Self-report measures of depression: Some psychometric considerations

Authors


Institute of Catholic Education, Oakleigh Campus (formerly Christ College), 17 Castlebar Road, Oakleigh 3166, Victoria, Australia

Abstract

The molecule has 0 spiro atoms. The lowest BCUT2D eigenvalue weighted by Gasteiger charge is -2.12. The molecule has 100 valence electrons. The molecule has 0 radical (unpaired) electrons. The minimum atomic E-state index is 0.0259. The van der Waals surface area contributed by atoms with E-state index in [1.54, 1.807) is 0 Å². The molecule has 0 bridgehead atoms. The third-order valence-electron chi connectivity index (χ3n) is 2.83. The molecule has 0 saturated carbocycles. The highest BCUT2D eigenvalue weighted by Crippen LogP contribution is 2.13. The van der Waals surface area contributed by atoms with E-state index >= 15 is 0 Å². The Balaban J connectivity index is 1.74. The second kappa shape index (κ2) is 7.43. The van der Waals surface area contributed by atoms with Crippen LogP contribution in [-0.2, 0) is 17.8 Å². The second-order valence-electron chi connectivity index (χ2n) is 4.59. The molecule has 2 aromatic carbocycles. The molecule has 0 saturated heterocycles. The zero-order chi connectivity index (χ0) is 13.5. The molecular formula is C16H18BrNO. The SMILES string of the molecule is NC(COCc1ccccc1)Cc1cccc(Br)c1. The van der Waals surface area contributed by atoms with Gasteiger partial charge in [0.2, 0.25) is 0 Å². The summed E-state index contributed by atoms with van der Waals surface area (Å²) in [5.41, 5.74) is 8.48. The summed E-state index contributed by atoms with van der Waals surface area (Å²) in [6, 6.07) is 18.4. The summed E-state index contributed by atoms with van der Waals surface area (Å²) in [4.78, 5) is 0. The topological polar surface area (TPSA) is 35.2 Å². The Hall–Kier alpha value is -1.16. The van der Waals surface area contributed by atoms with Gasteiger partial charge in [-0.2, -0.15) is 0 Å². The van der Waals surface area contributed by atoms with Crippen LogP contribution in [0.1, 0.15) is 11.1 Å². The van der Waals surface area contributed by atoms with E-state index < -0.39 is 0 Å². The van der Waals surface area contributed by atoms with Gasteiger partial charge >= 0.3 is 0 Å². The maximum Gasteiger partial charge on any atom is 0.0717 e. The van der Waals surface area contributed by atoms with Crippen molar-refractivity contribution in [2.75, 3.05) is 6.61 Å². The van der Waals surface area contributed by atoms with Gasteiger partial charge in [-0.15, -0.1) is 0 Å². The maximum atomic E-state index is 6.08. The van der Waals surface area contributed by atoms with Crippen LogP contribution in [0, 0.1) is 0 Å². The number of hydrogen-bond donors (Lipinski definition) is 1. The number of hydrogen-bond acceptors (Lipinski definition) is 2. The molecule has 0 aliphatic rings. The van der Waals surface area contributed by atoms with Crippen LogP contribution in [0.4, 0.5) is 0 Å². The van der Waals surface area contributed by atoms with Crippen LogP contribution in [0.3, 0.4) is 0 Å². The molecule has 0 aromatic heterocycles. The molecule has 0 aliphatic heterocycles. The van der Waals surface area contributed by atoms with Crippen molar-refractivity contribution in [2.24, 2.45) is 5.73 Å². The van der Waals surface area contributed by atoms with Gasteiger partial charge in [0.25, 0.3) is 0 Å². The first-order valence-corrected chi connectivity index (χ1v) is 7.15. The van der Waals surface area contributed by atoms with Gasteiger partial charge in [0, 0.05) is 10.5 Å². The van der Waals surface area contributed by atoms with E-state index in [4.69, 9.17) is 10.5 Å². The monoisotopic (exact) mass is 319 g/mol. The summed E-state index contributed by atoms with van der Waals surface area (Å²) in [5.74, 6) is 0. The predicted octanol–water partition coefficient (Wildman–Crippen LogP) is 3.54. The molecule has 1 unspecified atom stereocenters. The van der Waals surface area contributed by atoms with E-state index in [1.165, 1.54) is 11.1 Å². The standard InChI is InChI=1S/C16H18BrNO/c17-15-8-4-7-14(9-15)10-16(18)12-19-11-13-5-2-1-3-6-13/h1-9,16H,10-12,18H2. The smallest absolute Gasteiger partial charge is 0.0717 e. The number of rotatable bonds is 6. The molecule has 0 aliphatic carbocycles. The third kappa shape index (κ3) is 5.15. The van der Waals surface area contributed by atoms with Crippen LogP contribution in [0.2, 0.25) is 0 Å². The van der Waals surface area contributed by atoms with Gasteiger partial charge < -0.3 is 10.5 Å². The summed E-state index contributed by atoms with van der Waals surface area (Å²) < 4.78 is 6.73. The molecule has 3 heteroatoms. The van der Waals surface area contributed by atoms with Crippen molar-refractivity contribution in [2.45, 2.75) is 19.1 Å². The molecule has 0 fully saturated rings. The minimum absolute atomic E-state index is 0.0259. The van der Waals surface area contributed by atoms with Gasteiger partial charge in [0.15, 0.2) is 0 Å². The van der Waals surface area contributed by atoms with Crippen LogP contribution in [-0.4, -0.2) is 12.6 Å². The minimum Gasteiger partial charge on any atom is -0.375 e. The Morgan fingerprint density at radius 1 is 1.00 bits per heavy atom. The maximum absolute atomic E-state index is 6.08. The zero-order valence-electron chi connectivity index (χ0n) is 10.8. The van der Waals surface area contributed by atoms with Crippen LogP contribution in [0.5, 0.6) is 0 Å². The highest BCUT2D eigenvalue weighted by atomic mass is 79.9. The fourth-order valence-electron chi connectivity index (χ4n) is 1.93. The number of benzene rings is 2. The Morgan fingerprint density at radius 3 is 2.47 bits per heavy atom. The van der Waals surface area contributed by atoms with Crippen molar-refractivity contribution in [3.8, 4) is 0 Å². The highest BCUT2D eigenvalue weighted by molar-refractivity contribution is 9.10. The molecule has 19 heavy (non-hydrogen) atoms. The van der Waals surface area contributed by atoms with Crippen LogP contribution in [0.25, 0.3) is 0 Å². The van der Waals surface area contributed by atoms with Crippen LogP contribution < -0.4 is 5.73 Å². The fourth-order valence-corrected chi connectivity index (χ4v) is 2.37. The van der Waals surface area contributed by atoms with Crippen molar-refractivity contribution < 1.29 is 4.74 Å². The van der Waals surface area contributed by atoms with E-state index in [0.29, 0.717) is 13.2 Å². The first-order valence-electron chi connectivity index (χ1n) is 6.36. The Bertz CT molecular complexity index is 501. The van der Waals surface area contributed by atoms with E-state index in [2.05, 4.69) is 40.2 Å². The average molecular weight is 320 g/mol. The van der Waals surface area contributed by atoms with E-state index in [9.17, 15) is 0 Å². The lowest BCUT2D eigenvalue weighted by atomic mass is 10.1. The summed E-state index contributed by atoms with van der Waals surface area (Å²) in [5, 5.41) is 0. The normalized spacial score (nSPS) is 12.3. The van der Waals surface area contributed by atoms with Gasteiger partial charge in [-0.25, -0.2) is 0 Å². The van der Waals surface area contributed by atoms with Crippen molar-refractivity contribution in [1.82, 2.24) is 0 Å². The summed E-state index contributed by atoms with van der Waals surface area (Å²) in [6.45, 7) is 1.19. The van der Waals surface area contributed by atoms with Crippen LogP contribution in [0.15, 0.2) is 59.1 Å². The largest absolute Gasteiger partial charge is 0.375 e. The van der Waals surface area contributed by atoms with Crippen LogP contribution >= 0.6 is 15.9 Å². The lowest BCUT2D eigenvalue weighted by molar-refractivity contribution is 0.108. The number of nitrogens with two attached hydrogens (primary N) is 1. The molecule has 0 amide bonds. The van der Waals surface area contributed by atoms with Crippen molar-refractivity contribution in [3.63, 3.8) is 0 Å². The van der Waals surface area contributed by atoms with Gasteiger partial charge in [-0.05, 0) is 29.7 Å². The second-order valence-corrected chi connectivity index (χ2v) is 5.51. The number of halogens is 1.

This paper examines some aspects of the psychometric adequacy of existing self-report depression measures, so that clinicians might better appreciate their reliability and validity. Issues addressed include the desirability of moderate rather than maximum test-retest and item homogeneity/internal consistency estimates; the distinction between measurement at the surface syndrome level vs. that at the fundamental source state/trait level; the importance of appropriate rather than arbitrary factor analytic procedures; and the need for multivariate measures instead of the single-scale instruments so often employed to measure depression in isolation from interacting emotions such as anxiety or stress. Apart from these more general issues, a number of specific criticisms is considered, along with recommendations for better self-report measures of depression.

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